Advancing New Standards in Reproductive Health (ANSIRH) is based at the University of California San Francisco, USA, is a leading research programme that informs the most pressing debates on reproductive health, rights, and access. They are currently celebrating their 20th anniversary.
In December 2021 they published an editorial in BMJ Sexual & Reproductive Health, and on their website in March 2022, a report of research of their own – both on topics that go several big steps further in making abortion pills as accessible as possible and abortions as early as possible.
Their December report outlines a potential approach to an advance provision model, with clinicians screening patients for some contra-indications to medical abortion prior to pregnancy in addition to providing any necessary education. The research team sees advance provision as a “complete care model,” which would also include access to necessary follow-up care in case of complications, ongoing pregnancy, or incomplete abortion. At the same time, the researchers acknowledge possible challenges with the model, including self-administration at inappropriate times and medication diversion. Still, studies on its safety and how patients can use the medications with limited clinician oversight could provide contributory evidence toward an eventual move toward over-the-counter availability of mifepristone and misoprostol for medical abortion.
“While a future landscape of medication abortion may include telemedicine and mail-order pharmacy dispensing, advance provision may be a preferable option for those who would continue to face barriers to care, including those travelling to areas with limited options for safe abortion.”
Second, they have reported their research on whether abortions with pills are safe and effective without ultrasound. And indeed, they found they were, as the infographic above makes clear. They state that:
“Using this new model can expand the number of providers who can provide medication abortion to include primary care providers and others who may not have access to ultrasound technology. The high safety and effectiveness rates show that mandatory ultrasound laws are not rooted in scientific evidence and are medically unnecessary when it comes to medication abortion.”
Third, they published a new study that asked people seeking abortion a series of questions about how far along they thought they were in pregnancy. Researchers then compared their responses to the gestational duration on ultrasound. They found that broadening the screening questions beyond just the date of the last menstrual period resulted in improved accuracy of self-assessment of pregnancy duration. The key findings were:
17% of those in the study were not sure of the date of their last menstrual period (LMP). But fewer (3%) were not sure how many weeks pregnant they were, or whether they had missed more than two periods (6%). Using multiple pregnancy dating questions worked better at correctly identifying those who were >70 days (i.e. 10 weeks) pregnant. With these three questions – date of LMP, date they think they got pregnant, and their estimated number of weeks pregnant – only 2.7% incorrectly thought they were ≤70 days when they were actually >70 days.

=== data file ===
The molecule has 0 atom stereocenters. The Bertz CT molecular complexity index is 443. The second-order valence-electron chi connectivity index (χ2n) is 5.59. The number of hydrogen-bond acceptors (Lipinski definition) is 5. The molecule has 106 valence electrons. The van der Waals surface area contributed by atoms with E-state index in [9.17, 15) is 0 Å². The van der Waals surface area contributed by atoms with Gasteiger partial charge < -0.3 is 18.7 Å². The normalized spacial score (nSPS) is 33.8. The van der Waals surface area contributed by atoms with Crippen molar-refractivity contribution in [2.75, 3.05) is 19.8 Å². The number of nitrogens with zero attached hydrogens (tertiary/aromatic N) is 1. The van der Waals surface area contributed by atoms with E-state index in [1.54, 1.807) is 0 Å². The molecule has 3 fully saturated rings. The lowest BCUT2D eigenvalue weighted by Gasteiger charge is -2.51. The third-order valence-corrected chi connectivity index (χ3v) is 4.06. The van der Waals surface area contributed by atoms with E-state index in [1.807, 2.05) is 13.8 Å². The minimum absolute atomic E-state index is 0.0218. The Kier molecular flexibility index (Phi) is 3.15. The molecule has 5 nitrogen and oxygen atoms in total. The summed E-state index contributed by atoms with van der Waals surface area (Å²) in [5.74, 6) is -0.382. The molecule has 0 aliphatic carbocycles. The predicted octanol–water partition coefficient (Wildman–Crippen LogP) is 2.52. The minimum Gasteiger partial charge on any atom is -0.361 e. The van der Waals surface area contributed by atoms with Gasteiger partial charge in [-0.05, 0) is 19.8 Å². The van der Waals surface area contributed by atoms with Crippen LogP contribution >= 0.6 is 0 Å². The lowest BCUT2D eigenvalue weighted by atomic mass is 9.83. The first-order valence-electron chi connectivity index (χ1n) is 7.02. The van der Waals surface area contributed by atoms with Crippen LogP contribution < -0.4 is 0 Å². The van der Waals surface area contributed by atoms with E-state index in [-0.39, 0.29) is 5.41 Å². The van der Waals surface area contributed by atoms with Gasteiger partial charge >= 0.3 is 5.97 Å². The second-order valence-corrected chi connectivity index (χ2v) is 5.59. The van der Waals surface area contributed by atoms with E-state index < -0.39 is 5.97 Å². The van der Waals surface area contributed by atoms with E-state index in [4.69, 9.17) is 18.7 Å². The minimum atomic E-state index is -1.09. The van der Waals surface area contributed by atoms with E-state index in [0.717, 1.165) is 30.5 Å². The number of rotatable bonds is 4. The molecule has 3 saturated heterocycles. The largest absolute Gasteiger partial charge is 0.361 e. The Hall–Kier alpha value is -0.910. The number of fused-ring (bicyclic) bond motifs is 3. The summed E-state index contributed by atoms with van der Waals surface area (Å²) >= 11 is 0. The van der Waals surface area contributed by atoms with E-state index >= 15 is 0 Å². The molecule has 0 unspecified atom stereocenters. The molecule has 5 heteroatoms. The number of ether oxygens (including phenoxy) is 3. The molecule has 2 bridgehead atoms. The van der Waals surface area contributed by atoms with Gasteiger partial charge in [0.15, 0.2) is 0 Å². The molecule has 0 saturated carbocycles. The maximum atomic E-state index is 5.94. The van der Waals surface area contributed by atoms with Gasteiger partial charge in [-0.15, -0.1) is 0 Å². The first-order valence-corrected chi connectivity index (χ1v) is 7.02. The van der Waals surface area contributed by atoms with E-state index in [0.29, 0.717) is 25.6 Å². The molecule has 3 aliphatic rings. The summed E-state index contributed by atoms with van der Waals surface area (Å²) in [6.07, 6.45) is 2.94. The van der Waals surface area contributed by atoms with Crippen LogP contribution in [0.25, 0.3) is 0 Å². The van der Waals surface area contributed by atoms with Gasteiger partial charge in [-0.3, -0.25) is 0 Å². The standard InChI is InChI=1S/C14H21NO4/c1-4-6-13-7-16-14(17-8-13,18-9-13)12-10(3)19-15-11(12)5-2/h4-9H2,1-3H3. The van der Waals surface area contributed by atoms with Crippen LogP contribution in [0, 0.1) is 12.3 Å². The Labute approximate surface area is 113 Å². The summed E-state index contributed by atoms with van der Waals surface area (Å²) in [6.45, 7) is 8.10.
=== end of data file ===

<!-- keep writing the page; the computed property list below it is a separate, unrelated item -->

Using three different questions instead, that did not rely on date of LMP – are you more than 10 weeks pregnant, or are you more than two months pregnant, or have you missed more than two periods – found that only 2.3% believed they were ≤70 days when they were actually >70 days.
Medication abortions without ultrasound are safe and effective, new study proves, 21 March 2022
Making the case for advance provision of mifepristone and misoprostol for abortion in the United States, BMJ Sexual & Reproductive Health, Editorial by Katherine Ehrenreich, M Antonia Biggs, Daniel Grossman
Expanded screening questions resulted higher accuracy self-assessment of pregnancy duration, by Lauren Ralph, Katherine Ehrenreich, Antonia Biggs, Natalie Morris, Daniel Grossman. ANSIRH website, 13 January 2022. For a quick overview of this study, watch this three-minute video.
ANSIRH Update: 20 Years of Impact, Ready for 20 More, March 2022
Women on Web are already offering advance provision of abortion pills online
Women on Web (WOW), a major online abortion pill provider, now offer advance provision of abortion pills. Their reasoning: Providing access to abortion pills before they are needed overcomes restrictions to abortion care and enables women to access abortions earlier in their pregnancy.
On their website, you can choose either: 1) I need an abortion, or 2) Advance provision of abortion pills. With advance provision, there two steps:
– You can request abortion pills in advance and wait to use them until you discover you are pregnant.
– When you are ready to use them, you should contact WOW immediately so that they can guide you through the process.